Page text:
Megan Flynn / Gavel Media

When BC Became Men—and Women—For Others

In the 2015-2016 academic year, the Boston College student body was composed of 53% female students and 47% male students. Though this statistic demonstrates that women have made great strides in gaining access to higher education, the presence of women in all schools at BC is a relatively recent occurrence.

From the inception of Boston College in the South End in 1863 until 1970, the classes in the College of Arts and Sciences and the College of Business Administration were only open to men, as the university had yet to become coeducational.

Starting in 1947, though, two schools at BC broke the traditional mold of male-only educational settings. First, the School of Nursing opened on January 27, 1947, with the first class enrolling women starting in September.

Archbishop Richard Cushing championed the creation of the School of Nursing, especially after he noticed that no other Catholic institution in Boston offered a similar facility. The women studying in this school only took their science classes on the Chestnut Hill campus, though. For their other courses, the women traveled to 126 Newbury Street in Boston, where the headquarters of the School of Nursing was located. Finally in 1960, the School of Nursing was granted a new building on the main campus, which was named after Cardinal Cushing.

In 1952, another school opened that afforded more opportunities to women professionally: the School of Education. Though BC did have a department of education within the College of Arts and Sciences, it proved inadequate with the constantly elevating certification requirements for Massachusetts public school teachers. In his book History of Boston College, Father Charles Donovan, S.J. narrates how he believed that a school of education at BC would be successful because of the local need and the success that other Catholic colleges had found with educational schools.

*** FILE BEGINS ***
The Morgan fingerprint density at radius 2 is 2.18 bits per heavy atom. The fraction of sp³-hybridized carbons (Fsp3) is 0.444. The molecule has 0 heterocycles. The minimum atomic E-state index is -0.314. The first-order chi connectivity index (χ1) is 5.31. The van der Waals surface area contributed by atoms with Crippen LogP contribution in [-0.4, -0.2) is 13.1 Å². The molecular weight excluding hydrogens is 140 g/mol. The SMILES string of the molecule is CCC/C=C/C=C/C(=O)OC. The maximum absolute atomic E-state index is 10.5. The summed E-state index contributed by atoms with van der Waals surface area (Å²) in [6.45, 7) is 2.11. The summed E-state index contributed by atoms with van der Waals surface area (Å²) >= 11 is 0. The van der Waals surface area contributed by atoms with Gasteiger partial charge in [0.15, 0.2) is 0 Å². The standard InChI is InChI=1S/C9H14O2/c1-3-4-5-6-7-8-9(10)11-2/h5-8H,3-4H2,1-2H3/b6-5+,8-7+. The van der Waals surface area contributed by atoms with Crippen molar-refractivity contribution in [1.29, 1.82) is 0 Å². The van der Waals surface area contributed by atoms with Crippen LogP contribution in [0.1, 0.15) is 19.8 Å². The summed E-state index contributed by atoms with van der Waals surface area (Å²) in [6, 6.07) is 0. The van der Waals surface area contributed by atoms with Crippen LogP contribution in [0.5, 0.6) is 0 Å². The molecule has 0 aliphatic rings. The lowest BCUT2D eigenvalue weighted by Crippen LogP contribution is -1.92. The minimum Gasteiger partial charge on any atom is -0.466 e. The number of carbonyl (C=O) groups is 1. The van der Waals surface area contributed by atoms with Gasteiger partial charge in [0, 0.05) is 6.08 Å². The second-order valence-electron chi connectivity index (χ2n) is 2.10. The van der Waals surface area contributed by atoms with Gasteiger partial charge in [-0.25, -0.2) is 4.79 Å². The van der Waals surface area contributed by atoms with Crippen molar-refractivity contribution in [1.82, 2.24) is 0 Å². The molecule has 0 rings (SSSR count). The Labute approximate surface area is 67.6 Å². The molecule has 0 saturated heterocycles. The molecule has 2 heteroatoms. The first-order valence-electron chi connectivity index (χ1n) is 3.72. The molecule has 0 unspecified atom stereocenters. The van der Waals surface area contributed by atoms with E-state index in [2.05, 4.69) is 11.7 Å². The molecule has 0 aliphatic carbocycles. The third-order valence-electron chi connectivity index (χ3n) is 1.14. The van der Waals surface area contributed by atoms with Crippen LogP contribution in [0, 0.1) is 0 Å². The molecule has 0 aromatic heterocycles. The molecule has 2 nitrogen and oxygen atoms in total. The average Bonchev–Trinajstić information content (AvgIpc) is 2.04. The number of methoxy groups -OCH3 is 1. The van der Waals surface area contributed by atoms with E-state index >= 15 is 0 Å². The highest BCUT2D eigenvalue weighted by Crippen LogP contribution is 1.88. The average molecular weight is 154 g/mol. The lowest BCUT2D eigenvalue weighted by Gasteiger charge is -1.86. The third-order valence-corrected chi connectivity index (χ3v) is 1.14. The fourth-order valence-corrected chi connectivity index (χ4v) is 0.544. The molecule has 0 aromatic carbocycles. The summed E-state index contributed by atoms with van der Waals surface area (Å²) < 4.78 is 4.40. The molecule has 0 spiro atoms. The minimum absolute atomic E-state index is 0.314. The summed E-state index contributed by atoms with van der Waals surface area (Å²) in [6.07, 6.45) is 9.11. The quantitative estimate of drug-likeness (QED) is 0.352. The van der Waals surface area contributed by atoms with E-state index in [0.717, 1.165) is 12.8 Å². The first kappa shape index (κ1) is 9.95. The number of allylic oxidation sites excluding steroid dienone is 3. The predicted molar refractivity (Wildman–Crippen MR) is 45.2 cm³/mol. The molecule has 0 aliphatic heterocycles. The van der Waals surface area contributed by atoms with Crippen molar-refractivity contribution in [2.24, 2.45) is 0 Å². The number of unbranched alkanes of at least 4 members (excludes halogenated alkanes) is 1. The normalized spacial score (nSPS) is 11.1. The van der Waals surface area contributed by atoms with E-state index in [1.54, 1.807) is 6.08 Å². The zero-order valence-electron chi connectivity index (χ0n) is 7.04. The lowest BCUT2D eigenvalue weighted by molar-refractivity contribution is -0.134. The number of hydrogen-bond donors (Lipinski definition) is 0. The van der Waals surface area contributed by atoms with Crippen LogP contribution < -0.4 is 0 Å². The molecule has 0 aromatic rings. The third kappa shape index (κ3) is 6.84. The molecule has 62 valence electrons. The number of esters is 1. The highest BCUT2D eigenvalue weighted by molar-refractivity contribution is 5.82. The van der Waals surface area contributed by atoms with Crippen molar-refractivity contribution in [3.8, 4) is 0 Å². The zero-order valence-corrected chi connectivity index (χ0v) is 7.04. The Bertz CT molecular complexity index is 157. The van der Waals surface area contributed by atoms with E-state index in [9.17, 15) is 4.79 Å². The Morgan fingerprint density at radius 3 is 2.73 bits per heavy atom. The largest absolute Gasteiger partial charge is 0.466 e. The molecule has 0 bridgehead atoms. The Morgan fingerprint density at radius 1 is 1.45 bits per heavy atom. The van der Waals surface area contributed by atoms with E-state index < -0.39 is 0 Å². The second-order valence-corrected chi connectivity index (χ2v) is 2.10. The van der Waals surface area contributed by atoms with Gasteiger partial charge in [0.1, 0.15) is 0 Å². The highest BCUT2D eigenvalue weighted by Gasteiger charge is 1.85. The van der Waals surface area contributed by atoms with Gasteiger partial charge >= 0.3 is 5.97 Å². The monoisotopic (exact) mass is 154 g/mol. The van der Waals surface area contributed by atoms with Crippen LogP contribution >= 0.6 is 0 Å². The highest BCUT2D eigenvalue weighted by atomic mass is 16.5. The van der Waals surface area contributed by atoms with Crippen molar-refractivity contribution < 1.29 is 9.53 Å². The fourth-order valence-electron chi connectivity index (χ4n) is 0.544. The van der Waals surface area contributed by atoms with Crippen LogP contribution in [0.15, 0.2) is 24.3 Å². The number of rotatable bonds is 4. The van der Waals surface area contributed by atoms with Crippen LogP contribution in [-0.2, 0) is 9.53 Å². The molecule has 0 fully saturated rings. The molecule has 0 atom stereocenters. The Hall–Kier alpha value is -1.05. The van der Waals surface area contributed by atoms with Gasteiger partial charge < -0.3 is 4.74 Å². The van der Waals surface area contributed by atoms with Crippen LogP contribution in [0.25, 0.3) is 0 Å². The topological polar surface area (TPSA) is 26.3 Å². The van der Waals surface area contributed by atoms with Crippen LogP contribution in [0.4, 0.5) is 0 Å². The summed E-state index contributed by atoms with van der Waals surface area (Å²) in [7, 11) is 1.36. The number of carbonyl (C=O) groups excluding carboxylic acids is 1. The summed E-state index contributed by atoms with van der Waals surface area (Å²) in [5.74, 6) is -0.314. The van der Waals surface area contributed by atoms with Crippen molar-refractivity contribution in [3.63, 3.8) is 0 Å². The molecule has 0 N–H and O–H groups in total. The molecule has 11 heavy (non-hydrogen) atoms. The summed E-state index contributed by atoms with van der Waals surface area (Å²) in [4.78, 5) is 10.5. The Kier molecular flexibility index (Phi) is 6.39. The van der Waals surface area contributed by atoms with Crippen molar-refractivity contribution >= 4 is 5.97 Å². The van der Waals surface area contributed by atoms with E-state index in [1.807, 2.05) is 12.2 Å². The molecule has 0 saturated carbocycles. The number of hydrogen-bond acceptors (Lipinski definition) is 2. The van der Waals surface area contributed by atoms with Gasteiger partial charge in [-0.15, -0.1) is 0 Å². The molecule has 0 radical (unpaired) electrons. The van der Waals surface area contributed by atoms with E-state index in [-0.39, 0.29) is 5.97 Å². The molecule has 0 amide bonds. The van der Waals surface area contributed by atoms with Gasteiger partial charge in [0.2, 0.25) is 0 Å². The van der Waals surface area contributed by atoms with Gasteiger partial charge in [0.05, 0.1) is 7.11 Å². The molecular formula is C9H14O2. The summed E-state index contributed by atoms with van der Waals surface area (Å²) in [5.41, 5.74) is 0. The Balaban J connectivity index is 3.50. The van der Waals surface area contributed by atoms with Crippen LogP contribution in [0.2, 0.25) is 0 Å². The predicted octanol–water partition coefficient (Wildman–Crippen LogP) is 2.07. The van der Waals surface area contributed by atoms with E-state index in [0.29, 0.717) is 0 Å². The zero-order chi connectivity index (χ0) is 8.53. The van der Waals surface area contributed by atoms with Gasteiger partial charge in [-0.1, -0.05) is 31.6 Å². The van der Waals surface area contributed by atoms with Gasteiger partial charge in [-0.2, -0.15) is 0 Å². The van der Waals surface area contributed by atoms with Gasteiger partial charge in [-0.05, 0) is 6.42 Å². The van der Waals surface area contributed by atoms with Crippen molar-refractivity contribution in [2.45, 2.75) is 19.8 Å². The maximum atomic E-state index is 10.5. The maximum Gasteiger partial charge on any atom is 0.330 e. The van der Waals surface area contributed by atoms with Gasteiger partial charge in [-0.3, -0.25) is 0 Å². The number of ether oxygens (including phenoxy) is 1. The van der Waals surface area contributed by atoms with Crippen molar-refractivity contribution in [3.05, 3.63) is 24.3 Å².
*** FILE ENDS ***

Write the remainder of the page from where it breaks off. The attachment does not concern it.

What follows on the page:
Donovan’s proposal was ultimately granted, and in the fall of 1952, 176 freshmen entered as students in the School of Education. Of these 176 students, 110 of them were women, according to the History of Boston College. Though the Schools of Education and Nursing were now coeducational, the administration of Boston College had yet to lift the restrictions on the College of the Arts and Sciences and the College of Business Administration.

According to Professor James O’Toole of the Boston College History Department, there was a petition drive in the late 1960s with the express purpose of making BC fully coeducational. This campaign was organized and signed by mostly women, though it was met with little to no resistance on the part of the male population of Boston College. Coeducation had become increasingly common throughout the 1960s, so public opinion no longer considered it as much of a novelty as it had in years prior.

“In early 1970, the University Senate voted to make the College of the Arts and Sciences and the College of Business Administration coeducational," says O'Toole. "The Boston College Class of 1974 would become the first coeducational class in the university’s history.”

Hence, in the fall of 1970, the freshmen class included men and women in all disciplines for the first time at BC. Almost 110 years after the university’s founding, women were afforded the same educational opportunities as men.

Though it is easy to criticize BC’s slow reactions to coeducation before 1970, the truth is that BC was neither ahead nor behind the times in becoming coeducational.

“Other Catholic colleges followed similar patterns throughout this time,” Professor O’Toole said, “Georgetown became coeducational in 1969 and Holy Cross did so in 1972.”

Though it is still mystifying today why coeducation was not university policy until 1970, current female BC students may take a small pleasure in knowing that once women were allowed to register under any course of study, the percentage of women enrolled at BC increased steadily until its level today.

Comments